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UBC Theses and Dissertations

Mechanisms of asynchronous Ca²⁺ oscillations and their role in (mal)function of vascular smooth muscle Syyong, Harley Thomas Tan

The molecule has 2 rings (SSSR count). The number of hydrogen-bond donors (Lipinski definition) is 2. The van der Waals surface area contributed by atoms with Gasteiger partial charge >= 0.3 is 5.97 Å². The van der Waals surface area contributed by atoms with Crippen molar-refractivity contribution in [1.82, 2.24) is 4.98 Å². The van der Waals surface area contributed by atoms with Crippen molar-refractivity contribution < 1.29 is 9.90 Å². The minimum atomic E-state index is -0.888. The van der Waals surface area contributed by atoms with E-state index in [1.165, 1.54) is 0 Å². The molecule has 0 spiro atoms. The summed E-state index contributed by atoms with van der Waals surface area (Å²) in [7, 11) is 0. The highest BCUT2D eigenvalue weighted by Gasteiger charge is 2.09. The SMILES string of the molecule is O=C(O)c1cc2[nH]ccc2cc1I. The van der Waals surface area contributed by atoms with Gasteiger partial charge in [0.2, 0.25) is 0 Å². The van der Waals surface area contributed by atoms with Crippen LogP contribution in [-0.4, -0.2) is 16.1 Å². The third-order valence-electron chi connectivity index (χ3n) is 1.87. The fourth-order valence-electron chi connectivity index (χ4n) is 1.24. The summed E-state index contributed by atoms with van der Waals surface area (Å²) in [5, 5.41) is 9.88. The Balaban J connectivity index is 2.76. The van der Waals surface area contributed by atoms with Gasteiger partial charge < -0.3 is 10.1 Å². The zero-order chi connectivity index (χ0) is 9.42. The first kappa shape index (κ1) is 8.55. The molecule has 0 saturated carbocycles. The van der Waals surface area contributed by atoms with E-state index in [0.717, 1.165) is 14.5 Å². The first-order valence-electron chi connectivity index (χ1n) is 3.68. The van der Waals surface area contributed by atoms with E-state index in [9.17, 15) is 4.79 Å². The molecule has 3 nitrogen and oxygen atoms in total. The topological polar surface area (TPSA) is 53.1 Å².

Contraction of vascular smooth muscle is regulated by fluctuations in the cytosolic concentration of Ca²⁺. The spatio-temporal regulation of Ca²⁺ relies on the subcellular architecture of the smooth muscle cell and the juxtaposition of the opposing plasmalemma, sarcoplasmic reticulum, and mitochondria. This thesis addresses two related aspects of Ca²⁺ signaling in vascular smooth muscle: 1) Reversal of the plasma membrane Na⁺/Ca²⁺ exchanger (NCX) during agonist-mediated stimulation in cultured rat aorta smooth muscle cells, and 2) the primary function of agonist-stimulated asynchronous Ca²⁺ waves and the signaling pathway(s) underlying them in the intact tissue. Evidence for functional coupling of reverse-mode NCX with canonical transient receptor potential channels (TRPC), specifically TRPC6, was provided in rat aortic smooth muscle cells by demonstrating that NCX reversal was increased following stimulation with ATP and 1-Oleoyl-2-acetyl-sn-glycerol, a diacylglycerol analog. However, this was attenuated by blockade of non-selective cation channels with SKF-96365 and by activation of protein kinase C. These data are consistent with the known properties of TRPC6 and further support that functional coupling of TRPC6 and NCX occurs via a receptor-operated cascade. A combination of wire myography and confocal microscopy determined that uridine 5’-triphosphate (UTP)-induced tonic contractions in rat basilar artery were associated with sustained repetitive oscillations in cytosolic Ca²⁺ which propagated along the length of the smooth muscle cells as Ca²⁺ waves. Pharmacological characterization of the mechanism of Ca²⁺ waves revealed that they are a result of repetitive cycles of sarcoplasmic reticulum (SR) Ca²⁺ release via inositol 1,4,5-trisphosphate-sensitive channels followed by the refilling of the SR. Plasmalemmal Ca²⁺ entry via the reverse-mode NCX coupled with the receptor-operated and L-type Ca²⁺ channels is involved in replenishing the SR and supporting the ongoing Ca²⁺ waves. Finally, phenylephrine-stimulated vascular smooth muscle contraction in mesenteric arteries of a mouse model of Marfan syndrome was significantly inhibited and associated with reduced frequency of Ca²⁺ waves. In addition, endothelium-dependent and endothelium-independent vasodilation was impaired, and vessel stiffness was increased. Together, these vasomotor abnormalities in the resistance vessel may have a negative and detrimental impact on the overall cardiovascular function in Marfan syndrome. [An errata to this thesis/dissertation was made available on 2016-04-22.]

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